Multi-million pound plans to regenerate historic Crystal Palace Park were upheld by the High Court today.
Proposals for the south London site controversially include building new homes on Metropolitan open land.
The £68m scheme was opposed by the Crystal Palace Community Association (CPCA), which fears the decision could establish legal precedent threatening all public parks and open spaces throughout the United Kingdom.
CPCA members Anthony Elliott and John Payne asked the court to quash a planning permission issued by the communities and local government secretary in December 2010.
Their lawyers argued the decision was legally flawed on a number of grounds, including that the new homes would harm "bat commuting routes" across the park.
But Mr Justice Keith said all grounds of challenge, including those related to housing, failed and the outline permission granted to the London Development Agency (LDA) was valid.
The judge described how the Crystal Palace was the most distinctive feature of the Great Exhibition in Hyde Park in 1851.
After the exhibition, the structure was given a permanent home on the Penge Place Estate in Sydenham Hill in a park designed by Sir Joseph Paxton which opened in 1854.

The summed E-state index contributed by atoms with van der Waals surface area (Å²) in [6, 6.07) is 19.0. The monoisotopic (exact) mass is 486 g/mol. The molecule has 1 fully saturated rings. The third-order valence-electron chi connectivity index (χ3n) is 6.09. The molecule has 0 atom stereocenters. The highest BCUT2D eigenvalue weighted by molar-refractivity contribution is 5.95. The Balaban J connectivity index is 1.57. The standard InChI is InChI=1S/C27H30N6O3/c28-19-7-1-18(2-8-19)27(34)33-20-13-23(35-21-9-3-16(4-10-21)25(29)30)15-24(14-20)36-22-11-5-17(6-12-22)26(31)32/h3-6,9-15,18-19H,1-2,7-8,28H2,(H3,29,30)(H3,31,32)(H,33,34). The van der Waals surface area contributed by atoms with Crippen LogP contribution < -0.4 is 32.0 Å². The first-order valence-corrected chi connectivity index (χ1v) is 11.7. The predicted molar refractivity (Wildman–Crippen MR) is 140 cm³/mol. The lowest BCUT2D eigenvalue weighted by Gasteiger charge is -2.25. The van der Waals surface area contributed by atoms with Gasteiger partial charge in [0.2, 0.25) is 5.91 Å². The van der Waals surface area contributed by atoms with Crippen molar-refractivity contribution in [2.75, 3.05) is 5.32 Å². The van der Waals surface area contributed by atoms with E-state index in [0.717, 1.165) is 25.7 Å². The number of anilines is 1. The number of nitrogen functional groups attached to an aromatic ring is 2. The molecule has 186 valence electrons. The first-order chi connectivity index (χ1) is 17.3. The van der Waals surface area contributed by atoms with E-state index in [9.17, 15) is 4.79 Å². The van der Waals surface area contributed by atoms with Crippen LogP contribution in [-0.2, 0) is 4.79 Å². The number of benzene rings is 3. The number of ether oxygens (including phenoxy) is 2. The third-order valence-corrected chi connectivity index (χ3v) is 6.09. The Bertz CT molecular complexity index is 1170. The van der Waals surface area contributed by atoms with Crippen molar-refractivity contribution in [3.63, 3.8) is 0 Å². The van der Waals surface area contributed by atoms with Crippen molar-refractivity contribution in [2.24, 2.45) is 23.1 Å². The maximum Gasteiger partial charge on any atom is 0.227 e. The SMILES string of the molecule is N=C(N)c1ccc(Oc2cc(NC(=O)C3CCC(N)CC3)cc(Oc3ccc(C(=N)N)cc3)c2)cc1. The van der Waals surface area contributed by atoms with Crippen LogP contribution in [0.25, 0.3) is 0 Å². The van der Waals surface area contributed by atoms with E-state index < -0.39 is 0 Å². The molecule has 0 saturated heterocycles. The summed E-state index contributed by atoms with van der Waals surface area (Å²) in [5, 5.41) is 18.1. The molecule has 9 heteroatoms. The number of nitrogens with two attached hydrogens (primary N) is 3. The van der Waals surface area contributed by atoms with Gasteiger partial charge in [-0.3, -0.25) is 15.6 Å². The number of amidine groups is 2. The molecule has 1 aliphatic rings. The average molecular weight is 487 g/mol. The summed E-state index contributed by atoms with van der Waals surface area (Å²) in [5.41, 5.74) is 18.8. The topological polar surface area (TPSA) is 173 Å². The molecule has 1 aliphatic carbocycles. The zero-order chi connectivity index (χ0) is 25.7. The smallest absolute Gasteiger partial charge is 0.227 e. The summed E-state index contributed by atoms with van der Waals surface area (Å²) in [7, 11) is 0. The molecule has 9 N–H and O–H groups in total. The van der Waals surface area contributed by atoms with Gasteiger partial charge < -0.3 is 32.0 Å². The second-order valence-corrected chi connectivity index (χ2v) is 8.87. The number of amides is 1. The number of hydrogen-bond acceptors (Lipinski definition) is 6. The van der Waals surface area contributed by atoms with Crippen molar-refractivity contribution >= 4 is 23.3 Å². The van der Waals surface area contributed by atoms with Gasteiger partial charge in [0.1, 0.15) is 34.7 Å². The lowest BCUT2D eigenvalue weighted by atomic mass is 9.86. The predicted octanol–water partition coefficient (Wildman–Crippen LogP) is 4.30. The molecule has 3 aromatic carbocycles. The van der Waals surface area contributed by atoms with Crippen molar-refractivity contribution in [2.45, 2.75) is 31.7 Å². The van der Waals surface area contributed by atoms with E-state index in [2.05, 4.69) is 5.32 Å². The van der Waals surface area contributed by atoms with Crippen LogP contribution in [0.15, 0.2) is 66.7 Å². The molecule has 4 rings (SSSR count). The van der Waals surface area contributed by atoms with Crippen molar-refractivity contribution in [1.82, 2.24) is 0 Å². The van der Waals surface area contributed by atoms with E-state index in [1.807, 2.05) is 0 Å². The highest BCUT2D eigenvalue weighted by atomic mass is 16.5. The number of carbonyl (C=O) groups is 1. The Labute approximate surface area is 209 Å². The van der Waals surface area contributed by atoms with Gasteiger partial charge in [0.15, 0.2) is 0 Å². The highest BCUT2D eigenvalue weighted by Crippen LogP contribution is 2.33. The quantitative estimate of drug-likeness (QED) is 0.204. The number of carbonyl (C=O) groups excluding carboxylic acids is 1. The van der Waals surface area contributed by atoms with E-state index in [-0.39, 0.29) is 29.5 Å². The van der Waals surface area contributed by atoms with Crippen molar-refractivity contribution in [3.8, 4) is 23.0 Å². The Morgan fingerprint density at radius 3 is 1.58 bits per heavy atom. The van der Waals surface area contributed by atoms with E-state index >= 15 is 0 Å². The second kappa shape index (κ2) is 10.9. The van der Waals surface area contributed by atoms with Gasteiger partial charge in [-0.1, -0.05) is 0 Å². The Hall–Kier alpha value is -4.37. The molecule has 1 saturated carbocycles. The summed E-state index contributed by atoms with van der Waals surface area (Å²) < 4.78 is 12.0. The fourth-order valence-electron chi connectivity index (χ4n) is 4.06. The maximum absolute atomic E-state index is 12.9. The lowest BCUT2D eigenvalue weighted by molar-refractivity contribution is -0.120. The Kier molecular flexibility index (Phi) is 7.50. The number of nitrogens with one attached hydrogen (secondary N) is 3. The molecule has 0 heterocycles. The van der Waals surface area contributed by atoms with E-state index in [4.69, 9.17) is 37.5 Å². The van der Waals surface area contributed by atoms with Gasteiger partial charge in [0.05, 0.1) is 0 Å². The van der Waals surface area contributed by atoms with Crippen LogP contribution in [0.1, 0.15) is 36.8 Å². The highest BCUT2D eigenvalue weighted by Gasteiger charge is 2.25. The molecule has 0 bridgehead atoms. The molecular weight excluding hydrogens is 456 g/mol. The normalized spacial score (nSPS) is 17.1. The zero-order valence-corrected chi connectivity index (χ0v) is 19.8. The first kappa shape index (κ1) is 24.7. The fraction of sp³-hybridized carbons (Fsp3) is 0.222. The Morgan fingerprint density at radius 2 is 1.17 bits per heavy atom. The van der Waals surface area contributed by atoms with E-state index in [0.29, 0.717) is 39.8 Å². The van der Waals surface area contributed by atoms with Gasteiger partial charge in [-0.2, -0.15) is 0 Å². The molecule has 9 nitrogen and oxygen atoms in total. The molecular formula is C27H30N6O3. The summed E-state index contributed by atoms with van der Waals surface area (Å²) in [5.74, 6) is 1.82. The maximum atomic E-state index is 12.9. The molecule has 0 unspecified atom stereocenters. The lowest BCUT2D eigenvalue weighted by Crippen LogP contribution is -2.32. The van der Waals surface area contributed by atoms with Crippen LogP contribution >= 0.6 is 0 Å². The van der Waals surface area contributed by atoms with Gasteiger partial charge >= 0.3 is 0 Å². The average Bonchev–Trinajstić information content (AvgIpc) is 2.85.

The palace was destroyed by fire in 1936, but the park itself became regarded as "a national asset" and given a Grade II* listing in English Heritage's Register of Historic Parks and Gardens.
The judge said many of the buildings in the park, including the National Sports Centre and the Italian Terraces, were widely known.
But the condition of the park was deteriorating and, along with several of the listed buildings within it, was on the Heritage at Risk Register.
The London Development Agency (LDA) came up with a strategy to regenerate the area in three phases over a period of perhaps 20 years which became known as the "masterplan".
The judge said a major concern of a number of groups, including the CPCA, was that the scheme was "grandiose and ambitious" and unlikely to be completed.
But it had the full support of local planning authority Bromley council, the mayor of London, English Heritage, Natural England and the Garden History Society.
The objectors were anxious that some of the funding was to come from two residential developments, close to the Rockhills and Sydenham Gates respectively. The Rockhills Gate was on Metropolitan Open Land.
The judge said a planning inspector concluded that there were "very special circumstances which were sufficient to outweigh the very strong presumption against development on such land".
Dismissing the CPCA challenge, he ruled that the secretary of state had been legally entitled to agree with that conclusion.
Lawyers for the LDA had argued during the court hearing that the masterplan was the best opportunity to protect the park and the listed buildings it contained for future generations.
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